Want to be happier? Eat your Fruits and Vegetables!

Want to be happier? Eat your Fruits and Vegetables!

May 27, 2014

(Sources: Silver Lining Psychology blog and cited original research sources, all linked in the text; Photo credit)

When you were a kid, did your parents urge you to eat your vegetables? Did they reason that eating vegetables was part of a nutritious diet that would help to make you big and strong? What they didn’t know at the time, was that a well-balanced vegetable-rich diet also contributes to people feeling happier and attaining  greater emotional wellbeing, and research supports this finding.

***

The Psychology Department at the University of Otago in New Zealand asked 281 young people in 2013 to complete a 21-day online food diary. Head researcher, Dr. Tamlin Conner, said, ‘On days when people ate more fruits and vegetables, they reported feeling calmer, happier and more energetic than they normally did.’

Further analysis demonstrated that young people would need to consume approximately seven to eight total servings (the size that could fit in your palm, or half a cup) of fruits and vegetables per day to notice a meaningful positive change. Furthermore, eating fruits and vegetables predicted improvements in positive mood the next day, suggesting that healthy foods may improve mood. (Daily Mail Reporter)

***

In another study, in 2012, of 80,000 British adults found that high emotional wellbeing increased with the number of fruit and vegetables consumed daily. Like the previously-mentioned study, well-being peaked at approximately 7 portions per day.

***

A study of 5,731 Norwegian adults found that individuals who consumed a healthy diet were less likely to be depressed compared to those who ate a more typical Western diet filled with processed foods.

This study also found that a higher intake of processed and unhealthy foods is associated with increased incidence of anxiety.

***

In another study, these same researchers found in 2011 that a balanced and nutritious diet was associated with better mental health in a sample of 3040 Australian adolescents, compared to those who had a diet that was rich in processed foods.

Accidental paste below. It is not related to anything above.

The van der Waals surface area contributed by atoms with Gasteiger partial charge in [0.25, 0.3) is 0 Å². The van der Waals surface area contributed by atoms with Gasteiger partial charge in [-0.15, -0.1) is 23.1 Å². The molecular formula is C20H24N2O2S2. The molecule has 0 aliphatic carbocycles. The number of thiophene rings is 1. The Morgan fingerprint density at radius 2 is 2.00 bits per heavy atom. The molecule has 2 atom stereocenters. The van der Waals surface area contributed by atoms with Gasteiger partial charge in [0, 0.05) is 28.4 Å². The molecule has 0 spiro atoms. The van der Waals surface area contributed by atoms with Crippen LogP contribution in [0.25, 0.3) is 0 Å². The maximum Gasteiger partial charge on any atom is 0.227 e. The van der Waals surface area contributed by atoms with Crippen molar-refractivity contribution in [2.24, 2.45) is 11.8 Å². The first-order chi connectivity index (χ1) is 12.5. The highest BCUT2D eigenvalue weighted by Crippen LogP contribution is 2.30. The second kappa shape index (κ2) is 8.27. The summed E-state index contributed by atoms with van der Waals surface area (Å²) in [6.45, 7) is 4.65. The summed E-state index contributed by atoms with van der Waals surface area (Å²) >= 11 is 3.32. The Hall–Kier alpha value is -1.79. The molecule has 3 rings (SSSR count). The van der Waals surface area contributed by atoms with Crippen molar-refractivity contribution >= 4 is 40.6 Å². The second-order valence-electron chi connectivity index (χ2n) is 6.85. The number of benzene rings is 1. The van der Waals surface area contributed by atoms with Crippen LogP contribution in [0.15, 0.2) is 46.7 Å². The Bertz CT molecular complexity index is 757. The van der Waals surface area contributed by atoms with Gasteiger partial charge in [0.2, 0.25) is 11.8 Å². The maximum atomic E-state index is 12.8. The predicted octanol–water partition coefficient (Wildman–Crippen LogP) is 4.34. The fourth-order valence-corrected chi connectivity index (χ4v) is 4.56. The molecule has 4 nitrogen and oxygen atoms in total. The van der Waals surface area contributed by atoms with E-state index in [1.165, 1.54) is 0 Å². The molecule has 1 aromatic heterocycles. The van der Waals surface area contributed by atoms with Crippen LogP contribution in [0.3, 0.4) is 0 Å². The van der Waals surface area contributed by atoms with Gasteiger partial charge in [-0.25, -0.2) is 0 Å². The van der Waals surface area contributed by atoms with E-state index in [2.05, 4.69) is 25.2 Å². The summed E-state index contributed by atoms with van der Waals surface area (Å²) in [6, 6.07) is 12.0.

***

The effects of nutrition on mental health may start in the womb, according to a study of the diets of Norwegian mothers during pregnancy and that of their children at various points during their first 5 years. Results showed that babies who were exposed to more unhealthy foods during pregnancy had more behavioral and emotional problems during early childhood.

***

Diet can also affect your cognitive abilities. Researchers provided twenty sedentary men a nutritionally balanced diet or a high-fat diet for seven days. Compared to the control group, the high-fat group showed decreased memory and attention.

***

The bottom line?  What you eat not only affects your body, it affects your mind.  Make the effort to eat a nutritionally-balanced diet that is filled with natural food sources and low on refined and processed foods.  Aim for 7-8 servings of fruits and vegetables a day.  Not only will it make you big and strong, it will also make you happier!

More California Ag News

BIG WATER RALLY SCHEDULED FOR JAN. 16! Thousands Needed To Participate In Big Water Rally on Jan. 16  
Solano County 4-H Clubs Win Big at Skills Day When Life Gives you Lemons, Make Lemon Curd! Showmanship winner Tyler Scott of the Wolfskill 4-H Club DIXON--Tyler Scott of the...
California Ag News UC To Help Ranchers UC to Help Ranchers Survive Winter 2013-14 The first agricultural operations to feel the impact of a drought are dryland ranchers, many of whom r...
MONTEREY FARM BUREAU WARNS CPUC ON WATER ISSUES Desalination Plant Could Jeopardize Groundwater Supply California American Water could threaten the ground water supply of the Salinas Valley where u...